Five years from now, over one-third of skills (35%) that are considered important in today’s workforce will become less relevant.
By 2020, the Fourth Industrial Revolution will have brought us advanced robotics and autonomous transport, artificial intelligence and machine learning, advanced materials, biotechnology and genomics.
A few skills will vanish, others will develop and employments that don’t exist today will end up typical.
The World Economic Forum reports that you need the ten skills listed bellow to flourish in 2020 :
Complex Problem Solving
Building upon solid critical think practices, one is able to look at a problem from different vantage points, develop alternative solutions, and select the best solution given their understanding of the problem, the environment influencing the problem, and those impacted by its solution.
Mind Tools presents an Introduction to Problem Solving Skills and the Basic Steps involved in problem solving.
Critical thinking is the ability to think clearly and rationally about what to do or what to believe. It includes the ability to engage in reflective and independent thinking. Someone with critical thinking skills is able to do the following :
- understand the logical connections between ideas
- identify, construct and evaluate arguments
- detect inconsistencies and common mistakes in reasoning
- solve problems systematically
- identify the relevance and importance of ideas
- reflect on the justification of one’s own beliefs and values
Creativity is the act of turning new and imaginative ideas into reality. Creativity is characterised by the ability to perceive the world in new ways, to find hidden patterns, to make connections between seemingly unrelated phenomena, and to generate solutions. Creativity involves two processes: thinking, then producing.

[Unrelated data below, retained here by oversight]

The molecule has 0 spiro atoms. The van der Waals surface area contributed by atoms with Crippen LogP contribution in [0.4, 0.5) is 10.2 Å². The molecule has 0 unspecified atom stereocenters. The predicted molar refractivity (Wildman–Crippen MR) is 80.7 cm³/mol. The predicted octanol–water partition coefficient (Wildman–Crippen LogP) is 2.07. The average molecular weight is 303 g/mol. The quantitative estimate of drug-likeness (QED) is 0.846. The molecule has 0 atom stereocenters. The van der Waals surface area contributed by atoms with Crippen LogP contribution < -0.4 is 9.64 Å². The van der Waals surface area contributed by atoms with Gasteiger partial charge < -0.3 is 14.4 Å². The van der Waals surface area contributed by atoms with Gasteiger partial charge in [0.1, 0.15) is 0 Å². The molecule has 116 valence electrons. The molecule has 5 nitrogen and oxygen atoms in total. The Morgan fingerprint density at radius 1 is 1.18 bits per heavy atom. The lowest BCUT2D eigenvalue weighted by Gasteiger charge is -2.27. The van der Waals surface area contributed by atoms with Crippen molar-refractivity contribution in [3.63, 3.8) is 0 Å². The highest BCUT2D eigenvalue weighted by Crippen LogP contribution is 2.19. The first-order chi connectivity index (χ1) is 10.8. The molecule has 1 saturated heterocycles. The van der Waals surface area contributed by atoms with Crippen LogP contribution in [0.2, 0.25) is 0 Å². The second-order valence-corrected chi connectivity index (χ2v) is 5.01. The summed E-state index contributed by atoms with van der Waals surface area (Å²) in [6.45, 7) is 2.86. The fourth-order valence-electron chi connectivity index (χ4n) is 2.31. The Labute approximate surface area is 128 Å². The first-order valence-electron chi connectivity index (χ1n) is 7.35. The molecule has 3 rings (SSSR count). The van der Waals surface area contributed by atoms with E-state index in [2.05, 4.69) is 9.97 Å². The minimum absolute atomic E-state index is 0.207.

If you’re not doing some things that are crazy, then you’re doing the wrong things.Larry Page
As Sam Palmisano said when he was CEO of IBM (2004), “Either you innovate or you’re in commodity hell. If you do what everybody else does, you have a low-margin business. That’s not where we want to be.” In 2012 IBM started reinventing itself to become a design company, investing $100 million USD to hire designers, and educate 100,000 employees to become design thinkers (1).
IBM helped expand design thinking at the organization over three years to penetrate one quarter of the entire portfolio, enabling $18.6M in increased profits (2).
People management, also known as human resource management (HRM), encompasses the tasks of recruitment, management, and providing ongoing support and direction for the employees of an organization. These tasks can include the following: compensation, hiring, performance management, organization development, safety, wellness, benefits, employee motivation, communication, administration, and training.
Coordinating with others
“If you want to go quickly, go alone. If you want to go far, go together.”African proverb
Fundamental to good teamwork and therefore the success of your team is the ability to coordinate successfully with one another.